Technology as Equalizer, Technology as Empowerment
By Gizzelle Akin, Structured UC Solutions Advisor
May is Ehlers-Danlos Awareness Month. As someone afflicted with the Syndrome, I spend most of the month thinking about how to build awareness … and usually do nothing.
This year, on the night of May 31st, I reflected on how I again missed an opportunity to educate people about this genetic disorder. As I mused, I also rationalized — blaming inaction on how busy work had been. Almost immediately, I realized how grateful I am to work in an industry and for a company where my disability doesn’t matter (and how I’m sure it would be ok to build awareness in June, and July, and August…).
After initial diagnosis, one of my biggest fears was that I couldn’t have a full career. That as my pain increased and my ability to walk decreased, I wouldn’t be able to manage my workload and would be a less productive member of the team.
Today, with the help of technology, I don’t miss a beat. I can work just as effectively as my able-bodied counterparts on the days when medical issues arise. Much of this is due to technology tools that allow me to work from home, such as:
- Remote Desktop
- VPN & SD-WAN technologies
- Easy-to-use Two-Factor and Multi-Factor Authentication
- Unified Communication and Collaboration (UCC) tools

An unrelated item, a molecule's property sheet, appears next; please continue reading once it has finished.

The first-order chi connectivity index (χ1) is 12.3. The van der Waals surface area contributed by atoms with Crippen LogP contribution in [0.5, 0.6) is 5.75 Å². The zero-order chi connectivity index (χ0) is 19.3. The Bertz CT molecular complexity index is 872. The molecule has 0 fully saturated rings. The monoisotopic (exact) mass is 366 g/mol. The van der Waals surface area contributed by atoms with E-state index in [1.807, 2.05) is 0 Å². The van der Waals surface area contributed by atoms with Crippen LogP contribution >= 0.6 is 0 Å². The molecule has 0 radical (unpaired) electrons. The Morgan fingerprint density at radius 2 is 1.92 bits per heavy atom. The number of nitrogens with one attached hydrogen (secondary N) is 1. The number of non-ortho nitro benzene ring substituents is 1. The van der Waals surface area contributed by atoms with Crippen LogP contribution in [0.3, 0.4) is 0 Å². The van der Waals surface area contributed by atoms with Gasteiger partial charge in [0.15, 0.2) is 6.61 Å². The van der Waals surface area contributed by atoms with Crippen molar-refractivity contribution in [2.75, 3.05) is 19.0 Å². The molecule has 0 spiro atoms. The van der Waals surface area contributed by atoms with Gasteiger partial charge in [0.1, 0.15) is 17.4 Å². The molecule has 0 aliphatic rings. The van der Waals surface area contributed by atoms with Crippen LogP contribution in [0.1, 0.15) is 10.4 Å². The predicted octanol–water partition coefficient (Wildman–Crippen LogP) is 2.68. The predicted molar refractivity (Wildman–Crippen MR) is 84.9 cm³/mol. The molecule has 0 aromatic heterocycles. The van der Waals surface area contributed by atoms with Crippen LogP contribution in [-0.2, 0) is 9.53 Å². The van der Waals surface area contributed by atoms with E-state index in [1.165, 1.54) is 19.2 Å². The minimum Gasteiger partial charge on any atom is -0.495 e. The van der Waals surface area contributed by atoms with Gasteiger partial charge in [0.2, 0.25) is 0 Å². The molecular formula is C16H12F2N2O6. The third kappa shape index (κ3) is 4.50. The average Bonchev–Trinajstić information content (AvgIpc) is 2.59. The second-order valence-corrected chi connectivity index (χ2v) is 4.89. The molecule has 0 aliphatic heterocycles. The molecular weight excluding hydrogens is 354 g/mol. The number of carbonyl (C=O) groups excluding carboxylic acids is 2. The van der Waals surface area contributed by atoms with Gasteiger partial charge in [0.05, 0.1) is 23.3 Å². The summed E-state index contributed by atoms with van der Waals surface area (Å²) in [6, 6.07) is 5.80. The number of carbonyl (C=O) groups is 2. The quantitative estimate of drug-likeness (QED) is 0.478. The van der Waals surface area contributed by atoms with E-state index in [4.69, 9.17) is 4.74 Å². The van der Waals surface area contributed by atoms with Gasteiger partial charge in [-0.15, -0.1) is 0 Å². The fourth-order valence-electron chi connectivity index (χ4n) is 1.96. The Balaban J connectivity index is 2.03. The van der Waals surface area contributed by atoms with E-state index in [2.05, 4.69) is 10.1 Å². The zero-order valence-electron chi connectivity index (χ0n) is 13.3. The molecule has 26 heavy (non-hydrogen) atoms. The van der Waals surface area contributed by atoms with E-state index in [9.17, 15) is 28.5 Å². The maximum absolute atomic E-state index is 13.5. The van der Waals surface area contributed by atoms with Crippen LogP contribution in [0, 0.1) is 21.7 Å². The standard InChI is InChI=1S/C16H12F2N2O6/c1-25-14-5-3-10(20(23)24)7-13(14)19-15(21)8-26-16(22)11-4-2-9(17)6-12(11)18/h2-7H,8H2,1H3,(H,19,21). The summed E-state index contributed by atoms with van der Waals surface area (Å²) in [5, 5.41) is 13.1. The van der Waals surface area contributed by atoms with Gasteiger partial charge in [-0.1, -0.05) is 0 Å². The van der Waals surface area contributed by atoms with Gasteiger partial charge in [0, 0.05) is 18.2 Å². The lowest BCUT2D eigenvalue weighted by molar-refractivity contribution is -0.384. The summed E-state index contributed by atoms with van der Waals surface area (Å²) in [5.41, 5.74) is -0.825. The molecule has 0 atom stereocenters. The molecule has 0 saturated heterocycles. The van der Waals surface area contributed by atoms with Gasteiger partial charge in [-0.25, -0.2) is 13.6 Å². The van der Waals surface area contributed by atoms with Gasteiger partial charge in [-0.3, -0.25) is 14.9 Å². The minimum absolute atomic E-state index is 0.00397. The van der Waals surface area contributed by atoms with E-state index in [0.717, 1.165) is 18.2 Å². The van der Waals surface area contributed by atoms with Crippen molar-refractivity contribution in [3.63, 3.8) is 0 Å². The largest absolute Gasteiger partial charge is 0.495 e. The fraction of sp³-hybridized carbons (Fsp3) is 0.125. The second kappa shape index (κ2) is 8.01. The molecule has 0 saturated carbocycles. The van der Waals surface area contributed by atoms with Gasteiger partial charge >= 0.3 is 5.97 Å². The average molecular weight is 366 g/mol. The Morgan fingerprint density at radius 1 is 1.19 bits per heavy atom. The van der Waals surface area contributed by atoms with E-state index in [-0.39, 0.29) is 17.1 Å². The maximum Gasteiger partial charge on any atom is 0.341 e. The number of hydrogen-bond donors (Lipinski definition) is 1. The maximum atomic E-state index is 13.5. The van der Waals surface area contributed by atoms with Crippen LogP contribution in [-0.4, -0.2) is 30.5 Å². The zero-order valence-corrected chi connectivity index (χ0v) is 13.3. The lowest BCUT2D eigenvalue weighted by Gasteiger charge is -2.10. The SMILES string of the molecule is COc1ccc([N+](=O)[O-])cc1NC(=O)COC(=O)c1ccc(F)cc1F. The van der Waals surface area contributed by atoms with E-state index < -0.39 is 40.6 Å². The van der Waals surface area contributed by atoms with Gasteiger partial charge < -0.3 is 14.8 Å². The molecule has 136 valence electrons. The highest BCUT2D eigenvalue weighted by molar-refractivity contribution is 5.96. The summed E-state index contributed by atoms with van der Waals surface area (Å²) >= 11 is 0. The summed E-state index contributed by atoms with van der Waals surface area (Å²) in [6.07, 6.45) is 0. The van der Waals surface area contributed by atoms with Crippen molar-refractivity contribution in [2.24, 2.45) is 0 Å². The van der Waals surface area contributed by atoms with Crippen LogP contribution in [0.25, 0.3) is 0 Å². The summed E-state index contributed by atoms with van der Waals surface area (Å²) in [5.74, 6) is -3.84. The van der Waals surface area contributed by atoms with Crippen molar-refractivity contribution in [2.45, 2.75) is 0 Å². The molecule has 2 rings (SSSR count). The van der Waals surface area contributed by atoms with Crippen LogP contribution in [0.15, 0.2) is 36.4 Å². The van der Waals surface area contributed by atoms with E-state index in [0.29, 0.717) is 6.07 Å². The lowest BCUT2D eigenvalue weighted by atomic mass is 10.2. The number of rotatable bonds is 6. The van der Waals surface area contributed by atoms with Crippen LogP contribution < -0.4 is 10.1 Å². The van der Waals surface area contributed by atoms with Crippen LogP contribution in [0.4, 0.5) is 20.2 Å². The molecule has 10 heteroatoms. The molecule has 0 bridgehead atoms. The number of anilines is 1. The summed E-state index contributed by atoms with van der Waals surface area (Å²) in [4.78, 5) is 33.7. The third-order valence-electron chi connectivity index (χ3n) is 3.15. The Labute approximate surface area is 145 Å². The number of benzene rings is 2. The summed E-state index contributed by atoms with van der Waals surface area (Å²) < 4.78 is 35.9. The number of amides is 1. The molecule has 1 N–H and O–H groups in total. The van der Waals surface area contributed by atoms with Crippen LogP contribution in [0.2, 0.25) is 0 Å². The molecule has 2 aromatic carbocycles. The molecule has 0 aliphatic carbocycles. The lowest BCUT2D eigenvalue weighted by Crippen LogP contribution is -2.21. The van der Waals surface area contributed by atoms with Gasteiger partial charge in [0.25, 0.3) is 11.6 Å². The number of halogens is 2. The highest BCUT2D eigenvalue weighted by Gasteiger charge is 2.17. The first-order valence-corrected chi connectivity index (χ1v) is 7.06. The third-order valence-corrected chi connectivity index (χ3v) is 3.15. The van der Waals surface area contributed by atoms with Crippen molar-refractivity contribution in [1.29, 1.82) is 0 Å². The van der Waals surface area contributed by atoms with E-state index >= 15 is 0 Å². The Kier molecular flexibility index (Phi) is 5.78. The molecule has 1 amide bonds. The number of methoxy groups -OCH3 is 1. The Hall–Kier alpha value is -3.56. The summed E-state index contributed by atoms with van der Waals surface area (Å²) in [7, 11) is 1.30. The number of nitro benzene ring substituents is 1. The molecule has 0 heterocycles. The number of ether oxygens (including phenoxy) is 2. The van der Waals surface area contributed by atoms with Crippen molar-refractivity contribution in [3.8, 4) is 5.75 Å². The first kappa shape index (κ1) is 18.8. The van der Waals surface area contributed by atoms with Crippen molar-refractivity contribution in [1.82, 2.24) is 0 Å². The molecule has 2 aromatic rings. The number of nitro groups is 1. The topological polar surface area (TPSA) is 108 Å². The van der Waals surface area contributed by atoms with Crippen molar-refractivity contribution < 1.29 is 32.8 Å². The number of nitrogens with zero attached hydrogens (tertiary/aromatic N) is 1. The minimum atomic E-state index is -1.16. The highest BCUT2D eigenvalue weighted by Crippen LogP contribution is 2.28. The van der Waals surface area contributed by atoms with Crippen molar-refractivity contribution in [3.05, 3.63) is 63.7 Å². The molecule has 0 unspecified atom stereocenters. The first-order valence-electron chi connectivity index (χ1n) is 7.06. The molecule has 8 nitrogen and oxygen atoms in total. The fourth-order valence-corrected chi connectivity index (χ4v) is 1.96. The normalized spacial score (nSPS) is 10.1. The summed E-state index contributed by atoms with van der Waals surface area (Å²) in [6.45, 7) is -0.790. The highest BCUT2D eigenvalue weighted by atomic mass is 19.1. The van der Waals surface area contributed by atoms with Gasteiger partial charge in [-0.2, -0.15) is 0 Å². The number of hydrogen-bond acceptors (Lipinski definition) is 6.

- Video Conferencing (both room systems and point-to-point)
- Cloud services, including SaaS, PaaS, and IaaS
Structured has many highly skilled engineers who design and implement secure remote access solutions as well as enhanced communication and collaboration platforms. Consider scheduling some time to discuss how tools like these can improve productivity — and even quality of life — for your current and future employees.
And while it is true that not every industry can be supported with remote workers, organizations that are open to integrating new technologies multiply options for all workers – regardless of whether they are off- or on-premises.
For example, according to USA Today, the unemployment rate for disabled workers is about double the national average. With qualified candidates being hard to find for many jobs, these people are an untapped market. One of my colleagues recently offered a job to a quadriplegic gentleman who could type with the motion of his eyes! Talk about technological empowerment!
It has been said numerous times over the past decade, but technology may be the greatest equalizer society has ever seen — and I’m thankful for it every day.
Meanwhile, true to my mission, please take a moment to educate yourself about Ehlers-Danlos and the people, like me, who live with this every day.